You mentioned raised beds. Those are great but don't make them wider than 4 ft. to make it easier to work in. The idea of a raised bed is to not walk on your soil. Also, 2x6 wood is really not high enough unless the soil is pretty loose for a few inches below the wood. My raised bed is made from 2x12's and is filled almost to the top with good topsoil.

Another good idea is to build trellises for things like cucumbers, pole beans, sugar snaps, ------any vining type plant, since it makes it easier to harvest and keeps the crop off the ground.

You are right on with the compost pile. Check out the Compost section of the forum for some great tips and info. I generally use horse stall material of hay, shavings and manure, leaves, grass clippings and organic kitchen waste for my basic recipe and add garden waste as it accumulates.

I do keep 2 piles. One that is new and the other that is just about ready to use when needed. With 3 acres, it shouldn't be hard to find a spot to make a compost pile or construct a wooden bin using old pallets-----they are usually free for the asking at places like lumber yards, big box stores, etc.

Know that things like tomato plants need staking or some type support. Many use concrete reinforcing wire for our cages. It is heavy duty, has large enough holes for easy access to the plants and is tall enough to support the plant as it grows. I've also found that some peppers and eggplants benefit from staking with heavy wooden stakes about 5-6 ft. long and at least 1 1/2 " square.

Before planting this spring, I'd make a layout, decide what is going where. You don't want to put tall plants like okra or trellises where it will shade the area next to it for much of the day unless you plan on putting in some less heat tolerant plants that will benefit from the shade in the summer.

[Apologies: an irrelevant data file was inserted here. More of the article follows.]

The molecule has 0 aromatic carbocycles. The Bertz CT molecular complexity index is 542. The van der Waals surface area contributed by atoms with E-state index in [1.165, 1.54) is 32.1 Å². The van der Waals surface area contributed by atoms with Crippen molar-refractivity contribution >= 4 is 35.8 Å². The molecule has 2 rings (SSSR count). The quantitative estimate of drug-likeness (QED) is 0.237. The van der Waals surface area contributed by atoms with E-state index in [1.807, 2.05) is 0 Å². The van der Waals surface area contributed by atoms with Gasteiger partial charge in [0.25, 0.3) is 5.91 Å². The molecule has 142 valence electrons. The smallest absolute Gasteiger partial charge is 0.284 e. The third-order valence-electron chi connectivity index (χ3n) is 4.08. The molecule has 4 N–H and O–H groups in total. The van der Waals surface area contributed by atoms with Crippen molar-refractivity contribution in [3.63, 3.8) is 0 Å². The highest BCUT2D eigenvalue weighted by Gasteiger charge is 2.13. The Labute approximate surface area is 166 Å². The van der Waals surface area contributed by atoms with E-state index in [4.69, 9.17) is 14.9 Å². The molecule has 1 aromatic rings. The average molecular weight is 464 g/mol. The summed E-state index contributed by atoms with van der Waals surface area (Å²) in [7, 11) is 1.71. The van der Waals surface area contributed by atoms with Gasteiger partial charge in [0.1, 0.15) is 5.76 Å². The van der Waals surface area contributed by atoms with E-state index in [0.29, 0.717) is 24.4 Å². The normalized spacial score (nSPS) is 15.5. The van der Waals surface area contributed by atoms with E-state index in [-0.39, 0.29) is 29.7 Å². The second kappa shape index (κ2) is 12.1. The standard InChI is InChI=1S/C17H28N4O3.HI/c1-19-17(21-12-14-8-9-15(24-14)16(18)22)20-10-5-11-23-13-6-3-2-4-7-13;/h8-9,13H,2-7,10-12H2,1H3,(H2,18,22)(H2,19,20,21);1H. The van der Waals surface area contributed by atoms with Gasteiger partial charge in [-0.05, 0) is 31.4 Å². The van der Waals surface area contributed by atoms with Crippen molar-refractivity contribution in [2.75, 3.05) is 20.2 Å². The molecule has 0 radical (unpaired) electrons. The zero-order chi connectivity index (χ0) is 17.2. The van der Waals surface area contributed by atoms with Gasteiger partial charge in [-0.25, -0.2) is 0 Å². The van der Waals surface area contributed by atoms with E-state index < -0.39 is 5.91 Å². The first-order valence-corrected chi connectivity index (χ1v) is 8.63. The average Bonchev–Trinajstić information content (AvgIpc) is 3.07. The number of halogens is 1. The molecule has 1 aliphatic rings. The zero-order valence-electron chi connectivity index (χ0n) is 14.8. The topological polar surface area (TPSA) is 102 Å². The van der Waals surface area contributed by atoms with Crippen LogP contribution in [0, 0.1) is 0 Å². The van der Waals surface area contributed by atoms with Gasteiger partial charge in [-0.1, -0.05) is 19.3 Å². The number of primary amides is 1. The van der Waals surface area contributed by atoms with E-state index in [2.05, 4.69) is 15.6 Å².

Remember spacing. Lots of plants get pretty large, like squash, cabbage, broccoli, tomatoes----these need a fair amount of room to grow and help keep plant diseases down----especially with tomatoes. Don't make your rows too close---leave between 2 1/2 to 3 ft. between rows so you can get down the row to work the garden and tend to the plants.

I've given you a little food for thought. I'm sure others will come along to offer more advice. Good luck with your planning and I hope others will jump in to help and not just enjoy the fruits of the labor of a few.

Speed_419
Full Member
Posts: 10
Joined: Thu Apr 03, 2008 6:26 am
Location: OH

Gumbo,

That is exactly what I was looking for. :-() I have thought that I might be able to use the trellises as shade for some of the plants, but I don't know exactly what yet. I know that Lettuce isn't a fan of the heat and thought I might be able to extend its overall growing cycle.

2x6's would probably work since I would just be placing them on the existing garden sight, but I like the 2x12 idea even better. I get the Wall Street Journal so newspaper shouldn't be a problem coming up with even with the size of the garden. I will start saving them now for the spring.

Thanks for all your info. Rest assured I will probably have all kinds of questions by this time next year asked and probably answered from great forum subscribers like yourself.
Thanks again,
Speed...
"Today's mighty oak was yesterday's nut that held it's ground!.."
Zone 5b

User avatar
Runningtrails
Senior Member
Posts: 184
Joined: Tue Oct 19, 2010 10:52 am
Location: Barrie, Ontario,Canada

The cardboard idea works great, also called "lasagna" gardening because of the layers. The cardboad keeps the weeds from growng and helps everything "stew" underneath. I pile all kinds of organic layers on the cardboard. Fall leaves from the curbside are great. Old manure can usually be had for free. Old hay/straw is good, as is shredded computer paper, also roadside free.

Just use lots of manure, as cardboard and leaves use up the nitrogen in the soil when they decompose.

One person can put out quite a lot of kitchen compost over a year's time. It's worth doing.